Home Education ‘Kids are born scientists’ – Siouxsie Wiles talks STEM and sexism

‘Kids are born scientists’ – Siouxsie Wiles talks STEM and sexism

We've heard plenty about efforts to make science, technology, engineering and mathematics - or STEM - a more diverse space and one that appeals to tomorrow's bright minds. Are they working? Jamie Morton talked to one of our best known role models for science, University of Auckland microbiologist Dr Siouxsie Wiles.

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By: Jamie Morton

People have conscious and unconscious ideas about who is “best” at doing STEM, says University of Auckland microbiologist Dr Siouxsie Wiles. Photo / File

Why is it so important to have more diversity in STEM?

When we bring people together and they all look alike and have similar backgrounds and similar life experiences, they’ll tend to come up with similar ideas for solutions, or be interested in tackling the things they see as important problems.

This means lots of really good ideas and solutions get missed, and lots of really important problems end up not being tackled.

The only way to make sure we can capture all of that diversity of thought and experience is to make sure the people in STEM are diverse.

There’s been a big push over recent years around this. From what can you see, has it worked?

I have no doubt that we are getting more diverse people interested in STEM, but from what I can see we aren’t doing enough to tackle the reasons why many women and people from under-represented minorities leave STEM at later stages in their career.

That’s because they are working in difficult environments, where they are often undervalued and not given the same opportunities as, or considered equal to, the white men around them.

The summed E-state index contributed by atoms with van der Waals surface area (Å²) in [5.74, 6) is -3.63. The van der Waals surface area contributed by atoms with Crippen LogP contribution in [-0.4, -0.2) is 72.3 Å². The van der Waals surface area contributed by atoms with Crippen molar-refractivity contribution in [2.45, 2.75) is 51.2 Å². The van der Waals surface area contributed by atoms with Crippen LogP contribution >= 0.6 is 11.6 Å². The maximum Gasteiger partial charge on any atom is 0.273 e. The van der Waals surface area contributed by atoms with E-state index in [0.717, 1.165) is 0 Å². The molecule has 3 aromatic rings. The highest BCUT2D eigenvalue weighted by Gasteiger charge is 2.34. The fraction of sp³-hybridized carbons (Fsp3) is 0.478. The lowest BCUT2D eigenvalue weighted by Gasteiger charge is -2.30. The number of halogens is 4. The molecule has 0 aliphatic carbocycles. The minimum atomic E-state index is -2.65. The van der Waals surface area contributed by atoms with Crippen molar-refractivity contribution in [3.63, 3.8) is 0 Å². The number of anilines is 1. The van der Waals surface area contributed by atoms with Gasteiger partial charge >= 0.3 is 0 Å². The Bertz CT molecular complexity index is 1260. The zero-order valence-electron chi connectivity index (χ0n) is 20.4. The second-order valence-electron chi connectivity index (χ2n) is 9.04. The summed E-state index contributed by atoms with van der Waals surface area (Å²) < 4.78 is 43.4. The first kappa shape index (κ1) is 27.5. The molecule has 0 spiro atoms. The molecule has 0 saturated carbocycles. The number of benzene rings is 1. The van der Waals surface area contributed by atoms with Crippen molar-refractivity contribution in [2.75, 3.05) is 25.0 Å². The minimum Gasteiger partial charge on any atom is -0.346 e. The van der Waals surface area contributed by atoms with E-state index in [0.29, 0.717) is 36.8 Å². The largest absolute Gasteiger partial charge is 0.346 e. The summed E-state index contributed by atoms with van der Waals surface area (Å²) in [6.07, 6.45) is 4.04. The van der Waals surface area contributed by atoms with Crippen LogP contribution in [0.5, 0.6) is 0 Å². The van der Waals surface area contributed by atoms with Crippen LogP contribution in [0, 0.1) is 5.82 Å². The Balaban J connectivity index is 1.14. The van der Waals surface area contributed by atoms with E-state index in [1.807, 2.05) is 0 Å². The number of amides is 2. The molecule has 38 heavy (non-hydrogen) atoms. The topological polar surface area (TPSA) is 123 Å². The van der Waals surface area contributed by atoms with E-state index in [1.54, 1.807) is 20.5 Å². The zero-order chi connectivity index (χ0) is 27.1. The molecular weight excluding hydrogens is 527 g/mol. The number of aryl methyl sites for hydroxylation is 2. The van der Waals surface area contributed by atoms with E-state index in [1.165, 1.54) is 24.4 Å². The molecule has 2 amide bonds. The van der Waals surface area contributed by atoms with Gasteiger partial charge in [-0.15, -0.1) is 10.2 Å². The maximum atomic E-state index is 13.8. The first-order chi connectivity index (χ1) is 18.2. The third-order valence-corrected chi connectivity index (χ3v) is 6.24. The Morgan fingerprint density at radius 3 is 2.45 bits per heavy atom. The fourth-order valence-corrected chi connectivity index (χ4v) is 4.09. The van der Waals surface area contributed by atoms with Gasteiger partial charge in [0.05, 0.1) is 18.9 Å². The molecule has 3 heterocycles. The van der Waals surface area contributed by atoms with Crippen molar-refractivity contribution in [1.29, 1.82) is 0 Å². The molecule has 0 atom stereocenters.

People have conscious and unconscious ideas about who is “best” at doing STEM, and the very depressing fact that qualities seen as strengths in men are seen as weaknesses in women.

It’s biases like these that mean that quite a few senior men find me baffling – how can someone with pink hair be serious about science?

The real question is, what has the colour of my hair got to do with my ability to do science?

Absolutely nothing, of course.

It’s not until we tackle the conscious and unconscious biases we all hold about who can succeed in STEM, and change the system so that it doesn’t incentivise and reward the types of behaviours often displayed by over-confident white men, that we’ll see real change.

If you look at STEM graduates coming through the pipeline now, how does that compare with when you were at that stage? Was it very much male-dominated?

I’m a biologist, so that’s a subject that’s traditionally had plenty of women encouraged to pursue it as it’s seen as more feminine and not as “hard” as chemistry or physics.

But despite this, the majority of full professors or people in positions of power are men.

So biology serves as a good warning for how shoving more women into the “pipeline” is useless if the system is stacked against them to succeed.

Is this a problem that’s any worse here in New Zealand?

No, it’s a problem pretty much everywhere, although countries like the UK and Australia seem to be doing more to try to tackle it.

What do you tell kids today to get them motivated or interested in a career in the sciences? And do you sense a perception change among our young?

I’ve been talking to kids about science for about 15 years, and I’ve always found them to be really enthusiastic about it.

Kids are born scientists.

What differs between individual kids is whether they see themselves as able to have a career in science, and part of that comes down to whether they have seen people that look like them as scientists.

For the past few years I’ve started my school talks with a little quiz.

I show pictures of real scientists doing their hobbies – from playing in bands, to skateboarding and dancing – or spending time with their families.

I also throw in a few stock photos of scientists, so people who are not scientists at all but are dressed like people think scientists should look like.

All the kids, and usually the teachers, pick the people in the stock photos as the scientists, over the real scientists who just look like normal people.

One thing I have noticed though, is that if the kids do pick the real scientists as scientists, they pick the men and not the women.

And it’s the same for the teachers.

So that just goes to show that teachers and kids see men more as being the scientists than they do women.

Source: NZ Herald

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